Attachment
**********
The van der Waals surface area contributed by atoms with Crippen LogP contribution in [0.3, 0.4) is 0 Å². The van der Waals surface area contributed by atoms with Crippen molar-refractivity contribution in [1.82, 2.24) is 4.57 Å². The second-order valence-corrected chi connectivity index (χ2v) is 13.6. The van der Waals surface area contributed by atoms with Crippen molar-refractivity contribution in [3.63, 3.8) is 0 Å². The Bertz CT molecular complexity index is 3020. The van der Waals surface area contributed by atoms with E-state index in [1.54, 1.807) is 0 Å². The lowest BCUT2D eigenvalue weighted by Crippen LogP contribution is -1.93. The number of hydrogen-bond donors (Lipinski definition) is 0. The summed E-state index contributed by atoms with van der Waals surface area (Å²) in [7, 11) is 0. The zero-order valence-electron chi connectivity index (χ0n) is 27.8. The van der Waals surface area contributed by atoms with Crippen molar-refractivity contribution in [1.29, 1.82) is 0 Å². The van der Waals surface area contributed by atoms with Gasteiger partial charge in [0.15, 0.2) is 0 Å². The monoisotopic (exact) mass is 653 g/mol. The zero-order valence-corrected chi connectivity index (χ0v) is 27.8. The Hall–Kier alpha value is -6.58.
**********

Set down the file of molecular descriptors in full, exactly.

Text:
The van der Waals surface area contributed by atoms with Crippen LogP contribution in [0.3, 0.4) is 0 Å². The van der Waals surface area contributed by atoms with Crippen molar-refractivity contribution in [1.82, 2.24) is 4.57 Å². The second-order valence-corrected chi connectivity index (χ2v) is 13.6. The van der Waals surface area contributed by atoms with Crippen molar-refractivity contribution in [3.63, 3.8) is 0 Å². The Bertz CT molecular complexity index is 3020. The van der Waals surface area contributed by atoms with E-state index in [1.54, 1.807) is 0 Å². The lowest BCUT2D eigenvalue weighted by Crippen LogP contribution is -1.93. The number of hydrogen-bond donors (Lipinski definition) is 0. The summed E-state index contributed by atoms with van der Waals surface area (Å²) in [7, 11) is 0. The zero-order valence-electron chi connectivity index (χ0n) is 27.8. The van der Waals surface area contributed by atoms with Crippen molar-refractivity contribution in [1.29, 1.82) is 0 Å². The van der Waals surface area contributed by atoms with Gasteiger partial charge in [0.15, 0.2) is 0 Å². The monoisotopic (exact) mass is 653 g/mol. The zero-order valence-corrected chi connectivity index (χ0v) is 27.8. The Hall–Kier alpha value is -6.58.